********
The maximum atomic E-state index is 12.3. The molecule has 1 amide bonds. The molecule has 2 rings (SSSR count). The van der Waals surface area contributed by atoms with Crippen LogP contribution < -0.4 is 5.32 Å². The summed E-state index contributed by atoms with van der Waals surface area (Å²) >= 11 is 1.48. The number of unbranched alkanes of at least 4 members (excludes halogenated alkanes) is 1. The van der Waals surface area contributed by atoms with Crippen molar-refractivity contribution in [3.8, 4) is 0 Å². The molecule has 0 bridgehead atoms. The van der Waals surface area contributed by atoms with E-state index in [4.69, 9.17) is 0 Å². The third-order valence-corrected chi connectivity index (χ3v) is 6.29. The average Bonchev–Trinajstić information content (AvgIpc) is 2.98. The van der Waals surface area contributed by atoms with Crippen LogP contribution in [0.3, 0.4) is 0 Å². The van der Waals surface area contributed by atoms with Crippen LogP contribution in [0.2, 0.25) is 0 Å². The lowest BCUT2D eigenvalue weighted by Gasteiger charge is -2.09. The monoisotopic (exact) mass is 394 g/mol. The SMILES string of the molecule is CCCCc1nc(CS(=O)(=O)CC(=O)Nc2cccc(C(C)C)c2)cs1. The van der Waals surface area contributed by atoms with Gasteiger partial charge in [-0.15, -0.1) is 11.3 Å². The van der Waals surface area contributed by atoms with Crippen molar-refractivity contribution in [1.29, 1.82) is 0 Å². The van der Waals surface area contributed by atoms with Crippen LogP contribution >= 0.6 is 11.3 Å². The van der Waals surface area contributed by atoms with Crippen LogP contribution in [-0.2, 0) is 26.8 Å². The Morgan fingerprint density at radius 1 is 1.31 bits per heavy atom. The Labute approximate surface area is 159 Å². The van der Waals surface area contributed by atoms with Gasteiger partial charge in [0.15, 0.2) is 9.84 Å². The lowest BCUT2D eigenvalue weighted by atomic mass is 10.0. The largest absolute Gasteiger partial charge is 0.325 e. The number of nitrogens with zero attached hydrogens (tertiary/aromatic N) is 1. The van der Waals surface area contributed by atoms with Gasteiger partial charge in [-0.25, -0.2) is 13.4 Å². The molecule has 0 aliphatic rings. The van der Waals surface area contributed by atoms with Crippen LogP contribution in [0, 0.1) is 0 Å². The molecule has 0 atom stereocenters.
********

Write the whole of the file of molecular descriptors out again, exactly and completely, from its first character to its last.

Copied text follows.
The maximum atomic E-state index is 12.3. The molecule has 1 amide bonds. The molecule has 2 rings (SSSR count). The van der Waals surface area contributed by atoms with Crippen LogP contribution < -0.4 is 5.32 Å². The summed E-state index contributed by atoms with van der Waals surface area (Å²) >= 11 is 1.48. The number of unbranched alkanes of at least 4 members (excludes halogenated alkanes) is 1. The van der Waals surface area contributed by atoms with Crippen molar-refractivity contribution in [3.8, 4) is 0 Å². The molecule has 0 bridgehead atoms. The van der Waals surface area contributed by atoms with E-state index in [4.69, 9.17) is 0 Å². The third-order valence-corrected chi connectivity index (χ3v) is 6.29. The average Bonchev–Trinajstić information content (AvgIpc) is 2.98. The van der Waals surface area contributed by atoms with Crippen LogP contribution in [0.3, 0.4) is 0 Å². The van der Waals surface area contributed by atoms with Crippen LogP contribution in [0.2, 0.25) is 0 Å². The lowest BCUT2D eigenvalue weighted by Gasteiger charge is -2.09. The monoisotopic (exact) mass is 394 g/mol. The SMILES string of the molecule is CCCCc1nc(CS(=O)(=O)CC(=O)Nc2cccc(C(C)C)c2)cs1. The van der Waals surface area contributed by atoms with Gasteiger partial charge in [-0.15, -0.1) is 11.3 Å². The van der Waals surface area contributed by atoms with Crippen molar-refractivity contribution in [1.29, 1.82) is 0 Å². The van der Waals surface area contributed by atoms with Crippen LogP contribution >= 0.6 is 11.3 Å². The van der Waals surface area contributed by atoms with Crippen LogP contribution in [-0.2, 0) is 26.8 Å². The Morgan fingerprint density at radius 1 is 1.31 bits per heavy atom. The Labute approximate surface area is 159 Å². The van der Waals surface area contributed by atoms with Gasteiger partial charge in [0.15, 0.2) is 9.84 Å². The lowest BCUT2D eigenvalue weighted by atomic mass is 10.0. The largest absolute Gasteiger partial charge is 0.325 e. The number of nitrogens with zero attached hydrogens (tertiary/aromatic N) is 1. The van der Waals surface area contributed by atoms with Gasteiger partial charge in [-0.25, -0.2) is 13.4 Å². The molecule has 0 aliphatic rings. The van der Waals surface area contributed by atoms with Crippen LogP contribution in [0, 0.1) is 0 Å². The molecule has 0 atom stereocenters.